The Haunted Palace by Edgar Allan Poe: Summary & Analysis

Instructor: Jacob Belknap

Jake has taught English in middle and high school, has a degree in Literature, and has a master's degree in teaching.

The poem ''The Haunted Palace'' by Edgar Allan Poe tells of a palace with a happy king of long ago that falls to ruin. But Poe has a deeper message. This lesson provides a summary of the poem, explores the ongoing metaphor, and analyzes the meaning.

''The Haunted Palace'' Background

Does it sometimes feel as if your best days are behind you, although you can remember the better days? Many people feel this way, so you are not alone. But for the great American horror writer Edgar Allan Poe, these dark days are really a glimpse into insanity in his poem ''The Haunted Palace''. This poem, originally published in 1839, was later incorporated into Poe's short story ''The Fall of the House of Usher.''

This lesson will explore the poem as it stands alone. Let's take a look at what happens in the poem, find out what is really going on, then dig deep by analyzing the poem.

''The Haunted Palace'' Summary

Part 1: Stanzas 1-4

This poem has a big shift after stanza four, so let's look at the poem before this point and after the shift in order to better keep track of things. Everything appears nice and happy in the first four stanzas.

The poem begins with the speaker describing a wonderful place. This place has ''the greenest of our valleys'' and a ''stately,'' ''radiant'' palace that even the highest angels, the seraphs, find the fairest. Banners of ''yellow, glorious, golden'' wave in the ''gentle air.'' The poem becomes mystical when the speaker looks through two windows and sees ''spirits moving musically'' and the glorious ''ruler of the realm'' inside. The palace is so fine, the door is said to have ''pearl and ruby glowing.'' Even the voices of the singers, referred to as a ''troop of Echoes'' are so beautiful they surpass ''the wit and wisdom of their king.''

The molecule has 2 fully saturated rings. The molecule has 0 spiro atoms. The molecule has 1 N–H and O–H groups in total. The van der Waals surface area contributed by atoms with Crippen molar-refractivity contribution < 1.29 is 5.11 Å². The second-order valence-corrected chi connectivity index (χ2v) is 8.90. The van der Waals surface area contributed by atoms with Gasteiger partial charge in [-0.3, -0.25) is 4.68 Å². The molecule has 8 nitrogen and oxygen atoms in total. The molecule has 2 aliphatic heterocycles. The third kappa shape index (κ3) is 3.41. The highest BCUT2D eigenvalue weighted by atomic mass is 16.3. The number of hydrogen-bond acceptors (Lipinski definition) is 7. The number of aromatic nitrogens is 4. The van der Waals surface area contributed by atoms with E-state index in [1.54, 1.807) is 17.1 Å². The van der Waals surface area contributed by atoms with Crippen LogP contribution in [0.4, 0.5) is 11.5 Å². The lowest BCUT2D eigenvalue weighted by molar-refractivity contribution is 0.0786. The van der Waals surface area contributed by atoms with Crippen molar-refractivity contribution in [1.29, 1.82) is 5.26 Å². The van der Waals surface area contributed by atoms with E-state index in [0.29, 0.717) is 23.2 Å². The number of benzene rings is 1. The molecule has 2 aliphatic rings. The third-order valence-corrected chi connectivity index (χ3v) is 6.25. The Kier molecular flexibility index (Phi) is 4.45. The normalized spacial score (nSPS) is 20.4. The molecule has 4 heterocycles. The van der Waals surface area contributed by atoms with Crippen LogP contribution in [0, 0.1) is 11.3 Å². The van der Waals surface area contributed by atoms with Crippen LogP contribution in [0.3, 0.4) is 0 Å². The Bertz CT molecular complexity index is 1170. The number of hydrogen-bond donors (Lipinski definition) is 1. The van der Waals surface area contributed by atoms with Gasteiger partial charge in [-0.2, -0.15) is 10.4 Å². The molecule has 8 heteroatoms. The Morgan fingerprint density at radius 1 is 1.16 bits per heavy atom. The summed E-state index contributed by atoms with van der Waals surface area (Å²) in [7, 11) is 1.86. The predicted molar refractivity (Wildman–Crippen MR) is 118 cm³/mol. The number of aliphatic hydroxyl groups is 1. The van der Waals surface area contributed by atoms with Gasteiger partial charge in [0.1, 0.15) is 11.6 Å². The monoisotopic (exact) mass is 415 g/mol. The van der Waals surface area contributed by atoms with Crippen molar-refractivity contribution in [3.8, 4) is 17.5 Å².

In addition to the beauty and pleasantness of the beginning, the other important part to notice is that the first four stanzas are told in the past tense. The author gives several clues that it is in the past tense, including using the word ''once,'' using the past tense of verbs, stating ''This - all this - was in the olden / Time long ago,'' and remembering the palace ''in that sweet day.''

Part 2: Stanzas 5-6

There is a tone shift in stanza five. The happiness comes to an end at the end of stanza four. Stanza five brings a sad tone with ''evil things'' that attack the king's palace. Now the windows have a red light coming out of them. Instead of moving harmoniously, the ''vast forms'' move ''to a discordant melody,'' without their former grace. ''A hideous throng'' rushes out of the door, laughing without smiling.

In addition to the tone shift, there is also a shift in time. The poem moves from its long ago past and is now mostly told in present tense. The good times are ''but a dim-remembered story / Of the old time entombed.'' In other words, all the joy left the kingdom.

Below the Surface

Poe wrote this poem all about a palace that started off happy but then had bad things happen and is now falling apart, right? Wrong! This is just what happens on the surface. The author uses the image of a palace to write about insanity. Let's take a closer look.

The author literally describes a palace while metaphorically describing a person's head. The banners of ''yellow, glorious, golden'' are really blonde tufts of hair. The two windows are eyes. The door with pearls and ruby are a mouth full of teeth. The monarch or ruler is called ''Thought,'' so the ''palace'' or person is ruled by their mind. The ''echoes,'' or voices, merely repeat what one can understand about a person from looking at the expression of their eyes or mouth. Body language, such as flashing eyes or a smirking mouth, can convey many thoughts. Instead of the happy spirits - or ideas - inside the head of this person, by the end of the poem there are only horrific spirits.

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